Then something amazing happened. The school got more money.

Larsen: "After our October 1 counts, it became clear that our school had many more English Language Learners (ELL) than had been projected."

Each ELL student draws $500 in state money to the school.

Larsen: "And because we had more students than projected, I had about $21,000 to all of a sudden work with for the school year."

Christina was able to get a school bus so kids could get a ride home after Homework Club. She was able to pay Kelly and Wes for their time. Other teachers could start their own programs after school. Some could get paid and they would all know their students would be able to get home safely.

Christina says it's been great in a school year that's been financially frustrating.

Larsen: "And it's been frustrating because as we've lost some of our grants and stuff over the years, not because we did something wrong, just because there's not as much money to have. It gets more and more difficult to help all of our students succeed and we've struggled in keeping our scores high as our need has gone up and our resources have diminished."

Christina won't get results on the federally–mandated tests until the fall. But after we spoke, the Homework Club students took another test and repeated the 20–point gains they had shown in the winter. Something she says wouldn't have happened if Kelly and Wes hadn't been willing to start the club in the first place.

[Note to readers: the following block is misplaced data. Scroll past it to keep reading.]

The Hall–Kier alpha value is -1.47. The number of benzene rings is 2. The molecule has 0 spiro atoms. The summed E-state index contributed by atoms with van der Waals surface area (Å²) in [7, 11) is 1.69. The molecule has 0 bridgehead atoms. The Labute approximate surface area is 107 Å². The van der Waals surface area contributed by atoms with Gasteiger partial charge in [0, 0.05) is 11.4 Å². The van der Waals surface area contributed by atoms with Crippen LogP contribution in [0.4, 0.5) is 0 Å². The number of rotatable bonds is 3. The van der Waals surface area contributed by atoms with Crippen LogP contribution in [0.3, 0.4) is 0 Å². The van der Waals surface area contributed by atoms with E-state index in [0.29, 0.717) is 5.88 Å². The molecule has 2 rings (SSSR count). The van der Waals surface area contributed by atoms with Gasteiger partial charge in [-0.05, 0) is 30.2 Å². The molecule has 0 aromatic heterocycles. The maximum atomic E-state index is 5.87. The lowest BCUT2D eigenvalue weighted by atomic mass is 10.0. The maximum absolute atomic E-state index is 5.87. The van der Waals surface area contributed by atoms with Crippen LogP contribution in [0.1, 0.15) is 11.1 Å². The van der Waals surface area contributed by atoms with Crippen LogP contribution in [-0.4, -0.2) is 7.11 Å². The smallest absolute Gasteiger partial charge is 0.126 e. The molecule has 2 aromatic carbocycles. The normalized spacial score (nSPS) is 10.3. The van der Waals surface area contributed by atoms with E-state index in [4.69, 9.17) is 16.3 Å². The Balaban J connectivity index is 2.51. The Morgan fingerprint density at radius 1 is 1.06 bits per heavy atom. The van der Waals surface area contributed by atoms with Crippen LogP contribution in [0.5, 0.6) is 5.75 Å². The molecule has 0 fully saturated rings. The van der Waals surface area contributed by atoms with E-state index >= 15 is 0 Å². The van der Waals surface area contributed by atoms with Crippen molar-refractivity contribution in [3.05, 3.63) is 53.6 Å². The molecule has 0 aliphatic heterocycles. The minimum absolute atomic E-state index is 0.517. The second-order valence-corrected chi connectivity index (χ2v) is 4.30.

Christina says everyone on her staff pulls their weight, and then some. Even her employees who aren't teachers help out. They work under a different contract, and —

Larsen: " — if they were to volunteer time, which I'm not saying that they do or they don't, it would be a violation of, like, labor laws."

She pauses. She smiles and she says she wants to publicly thank her staff.

Christina says she and her staff plan to continue the after–school programs next year even though her budget is taking a hit of about $30,000.

Tomorrow, a superintendent and a school board member who ask businesses and legislators for money now that there's even less to go around.

I'm Phyllis Fletcher, KUOW News.

© Copyright 2011, KUOW